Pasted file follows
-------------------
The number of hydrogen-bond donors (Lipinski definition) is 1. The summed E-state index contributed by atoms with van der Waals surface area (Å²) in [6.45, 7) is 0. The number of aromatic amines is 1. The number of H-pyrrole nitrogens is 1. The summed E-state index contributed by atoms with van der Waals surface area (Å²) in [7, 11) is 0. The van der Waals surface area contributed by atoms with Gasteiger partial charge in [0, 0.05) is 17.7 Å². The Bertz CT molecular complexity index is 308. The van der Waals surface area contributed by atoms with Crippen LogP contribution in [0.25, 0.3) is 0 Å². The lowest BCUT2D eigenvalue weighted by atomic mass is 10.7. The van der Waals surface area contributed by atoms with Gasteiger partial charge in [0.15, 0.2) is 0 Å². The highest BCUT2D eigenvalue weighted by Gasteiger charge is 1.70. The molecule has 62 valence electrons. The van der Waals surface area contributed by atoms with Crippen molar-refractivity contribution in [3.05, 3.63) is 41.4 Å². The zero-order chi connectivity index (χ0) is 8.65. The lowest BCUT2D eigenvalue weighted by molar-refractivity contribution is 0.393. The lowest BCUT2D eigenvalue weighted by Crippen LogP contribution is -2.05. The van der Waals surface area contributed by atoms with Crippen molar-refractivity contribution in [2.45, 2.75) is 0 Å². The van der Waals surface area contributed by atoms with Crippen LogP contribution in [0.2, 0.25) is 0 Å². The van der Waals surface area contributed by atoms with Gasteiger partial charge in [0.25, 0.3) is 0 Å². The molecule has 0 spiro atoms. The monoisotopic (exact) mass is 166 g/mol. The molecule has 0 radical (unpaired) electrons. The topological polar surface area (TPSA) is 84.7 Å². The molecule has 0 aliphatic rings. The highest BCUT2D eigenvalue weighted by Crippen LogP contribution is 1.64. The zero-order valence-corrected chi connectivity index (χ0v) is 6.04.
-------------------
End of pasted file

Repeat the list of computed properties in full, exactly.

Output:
The number of hydrogen-bond donors (Lipinski definition) is 1. The summed E-state index contributed by atoms with van der Waals surface area (Å²) in [6.45, 7) is 0. The number of aromatic amines is 1. The number of H-pyrrole nitrogens is 1. The summed E-state index contributed by atoms with van der Waals surface area (Å²) in [7, 11) is 0. The van der Waals surface area contributed by atoms with Gasteiger partial charge in [0, 0.05) is 17.7 Å². The Bertz CT molecular complexity index is 308. The van der Waals surface area contributed by atoms with Crippen LogP contribution in [0.25, 0.3) is 0 Å². The lowest BCUT2D eigenvalue weighted by atomic mass is 10.7. The van der Waals surface area contributed by atoms with Gasteiger partial charge in [0.15, 0.2) is 0 Å². The highest BCUT2D eigenvalue weighted by Gasteiger charge is 1.70. The molecule has 62 valence electrons. The van der Waals surface area contributed by atoms with Crippen molar-refractivity contribution in [3.05, 3.63) is 41.4 Å². The zero-order chi connectivity index (χ0) is 8.65. The lowest BCUT2D eigenvalue weighted by molar-refractivity contribution is 0.393. The lowest BCUT2D eigenvalue weighted by Crippen LogP contribution is -2.05. The van der Waals surface area contributed by atoms with Crippen molar-refractivity contribution in [2.45, 2.75) is 0 Å². The van der Waals surface area contributed by atoms with Crippen LogP contribution in [0.2, 0.25) is 0 Å². The van der Waals surface area contributed by atoms with Gasteiger partial charge in [0.25, 0.3) is 0 Å². The molecule has 0 spiro atoms. The monoisotopic (exact) mass is 166 g/mol. The molecule has 0 radical (unpaired) electrons. The topological polar surface area (TPSA) is 84.7 Å². The molecule has 0 aliphatic rings. The highest BCUT2D eigenvalue weighted by Crippen LogP contribution is 1.64. The zero-order valence-corrected chi connectivity index (χ0v) is 6.04.